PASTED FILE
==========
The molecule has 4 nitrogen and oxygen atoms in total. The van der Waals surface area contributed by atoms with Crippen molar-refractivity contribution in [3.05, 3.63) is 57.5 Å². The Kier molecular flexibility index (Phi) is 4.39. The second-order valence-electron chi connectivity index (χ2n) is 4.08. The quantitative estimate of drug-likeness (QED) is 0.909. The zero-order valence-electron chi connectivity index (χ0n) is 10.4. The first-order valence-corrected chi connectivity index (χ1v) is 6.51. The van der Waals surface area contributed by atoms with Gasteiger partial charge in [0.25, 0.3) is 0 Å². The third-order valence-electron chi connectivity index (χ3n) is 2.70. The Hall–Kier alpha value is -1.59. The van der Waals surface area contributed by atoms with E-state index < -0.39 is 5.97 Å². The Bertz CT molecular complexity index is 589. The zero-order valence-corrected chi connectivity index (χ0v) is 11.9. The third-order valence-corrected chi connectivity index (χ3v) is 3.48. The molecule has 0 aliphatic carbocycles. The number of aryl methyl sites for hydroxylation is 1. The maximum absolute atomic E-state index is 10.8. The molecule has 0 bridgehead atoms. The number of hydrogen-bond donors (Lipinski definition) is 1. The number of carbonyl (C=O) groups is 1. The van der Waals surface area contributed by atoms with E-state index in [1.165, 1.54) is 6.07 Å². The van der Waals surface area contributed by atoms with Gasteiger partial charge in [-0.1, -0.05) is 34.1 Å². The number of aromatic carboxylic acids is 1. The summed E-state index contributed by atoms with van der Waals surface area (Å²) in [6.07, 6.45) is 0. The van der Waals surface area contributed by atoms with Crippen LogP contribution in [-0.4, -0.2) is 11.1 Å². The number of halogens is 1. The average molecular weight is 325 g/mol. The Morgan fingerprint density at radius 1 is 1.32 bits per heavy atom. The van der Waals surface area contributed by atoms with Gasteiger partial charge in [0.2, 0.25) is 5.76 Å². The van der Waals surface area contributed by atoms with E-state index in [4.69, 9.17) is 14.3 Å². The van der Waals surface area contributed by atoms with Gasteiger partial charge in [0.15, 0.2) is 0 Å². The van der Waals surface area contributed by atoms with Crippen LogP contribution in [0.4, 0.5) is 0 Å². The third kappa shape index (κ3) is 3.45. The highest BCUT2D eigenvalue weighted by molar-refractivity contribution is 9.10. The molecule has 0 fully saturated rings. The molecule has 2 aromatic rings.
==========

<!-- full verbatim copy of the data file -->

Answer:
The molecule has 4 nitrogen and oxygen atoms in total. The van der Waals surface area contributed by atoms with Crippen molar-refractivity contribution in [3.05, 3.63) is 57.5 Å². The Kier molecular flexibility index (Phi) is 4.39. The second-order valence-electron chi connectivity index (χ2n) is 4.08. The quantitative estimate of drug-likeness (QED) is 0.909. The zero-order valence-electron chi connectivity index (χ0n) is 10.4. The first-order valence-corrected chi connectivity index (χ1v) is 6.51. The van der Waals surface area contributed by atoms with Gasteiger partial charge in [0.25, 0.3) is 0 Å². The third-order valence-electron chi connectivity index (χ3n) is 2.70. The Hall–Kier alpha value is -1.59. The van der Waals surface area contributed by atoms with E-state index < -0.39 is 5.97 Å². The Bertz CT molecular complexity index is 589. The zero-order valence-corrected chi connectivity index (χ0v) is 11.9. The third-order valence-corrected chi connectivity index (χ3v) is 3.48. The molecule has 0 aliphatic carbocycles. The number of aryl methyl sites for hydroxylation is 1. The maximum absolute atomic E-state index is 10.8. The molecule has 0 bridgehead atoms. The number of hydrogen-bond donors (Lipinski definition) is 1. The number of carbonyl (C=O) groups is 1. The van der Waals surface area contributed by atoms with E-state index in [1.165, 1.54) is 6.07 Å². The van der Waals surface area contributed by atoms with Gasteiger partial charge in [-0.1, -0.05) is 34.1 Å². The number of aromatic carboxylic acids is 1. The summed E-state index contributed by atoms with van der Waals surface area (Å²) in [6.07, 6.45) is 0. The van der Waals surface area contributed by atoms with Crippen LogP contribution in [-0.4, -0.2) is 11.1 Å². The number of halogens is 1. The average molecular weight is 325 g/mol. The Morgan fingerprint density at radius 1 is 1.32 bits per heavy atom. The van der Waals surface area contributed by atoms with Gasteiger partial charge in [0.2, 0.25) is 5.76 Å². The van der Waals surface area contributed by atoms with E-state index in [4.69, 9.17) is 14.3 Å². The van der Waals surface area contributed by atoms with Gasteiger partial charge in [0.15, 0.2) is 0 Å². The van der Waals surface area contributed by atoms with Crippen LogP contribution in [0.4, 0.5) is 0 Å². The third kappa shape index (κ3) is 3.45. The highest BCUT2D eigenvalue weighted by molar-refractivity contribution is 9.10. The molecule has 0 fully saturated rings. The molecule has 2 aromatic rings.